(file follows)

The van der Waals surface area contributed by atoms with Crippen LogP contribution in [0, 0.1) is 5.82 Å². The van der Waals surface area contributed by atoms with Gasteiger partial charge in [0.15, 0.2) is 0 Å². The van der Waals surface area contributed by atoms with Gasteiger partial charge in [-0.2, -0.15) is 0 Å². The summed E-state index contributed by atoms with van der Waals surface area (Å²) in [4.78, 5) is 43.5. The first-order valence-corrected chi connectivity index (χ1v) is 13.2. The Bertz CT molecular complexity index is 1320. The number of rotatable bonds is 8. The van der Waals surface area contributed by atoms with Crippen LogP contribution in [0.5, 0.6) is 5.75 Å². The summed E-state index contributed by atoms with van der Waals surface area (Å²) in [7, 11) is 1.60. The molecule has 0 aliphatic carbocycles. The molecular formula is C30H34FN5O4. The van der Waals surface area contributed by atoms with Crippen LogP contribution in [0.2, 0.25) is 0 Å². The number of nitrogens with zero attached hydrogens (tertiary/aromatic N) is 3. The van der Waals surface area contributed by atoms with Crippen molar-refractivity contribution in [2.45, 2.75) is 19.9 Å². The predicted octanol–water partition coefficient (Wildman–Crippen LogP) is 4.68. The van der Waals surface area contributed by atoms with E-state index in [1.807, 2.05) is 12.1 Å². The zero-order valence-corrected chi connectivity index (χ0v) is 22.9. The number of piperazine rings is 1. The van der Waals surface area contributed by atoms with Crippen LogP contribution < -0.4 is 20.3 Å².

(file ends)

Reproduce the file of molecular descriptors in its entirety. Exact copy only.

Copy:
The van der Waals surface area contributed by atoms with Crippen LogP contribution in [0, 0.1) is 5.82 Å². The van der Waals surface area contributed by atoms with Gasteiger partial charge in [0.15, 0.2) is 0 Å². The van der Waals surface area contributed by atoms with Gasteiger partial charge in [-0.2, -0.15) is 0 Å². The summed E-state index contributed by atoms with van der Waals surface area (Å²) in [4.78, 5) is 43.5. The first-order valence-corrected chi connectivity index (χ1v) is 13.2. The Bertz CT molecular complexity index is 1320. The number of rotatable bonds is 8. The van der Waals surface area contributed by atoms with Crippen LogP contribution in [0.5, 0.6) is 5.75 Å². The summed E-state index contributed by atoms with van der Waals surface area (Å²) in [7, 11) is 1.60. The molecule has 0 aliphatic carbocycles. The molecular formula is C30H34FN5O4. The van der Waals surface area contributed by atoms with Crippen LogP contribution in [0.2, 0.25) is 0 Å². The number of nitrogens with zero attached hydrogens (tertiary/aromatic N) is 3. The van der Waals surface area contributed by atoms with Crippen molar-refractivity contribution in [2.45, 2.75) is 19.9 Å². The predicted octanol–water partition coefficient (Wildman–Crippen LogP) is 4.68. The van der Waals surface area contributed by atoms with E-state index in [1.807, 2.05) is 12.1 Å². The zero-order valence-corrected chi connectivity index (χ0v) is 22.9. The number of piperazine rings is 1. The van der Waals surface area contributed by atoms with Crippen LogP contribution < -0.4 is 20.3 Å².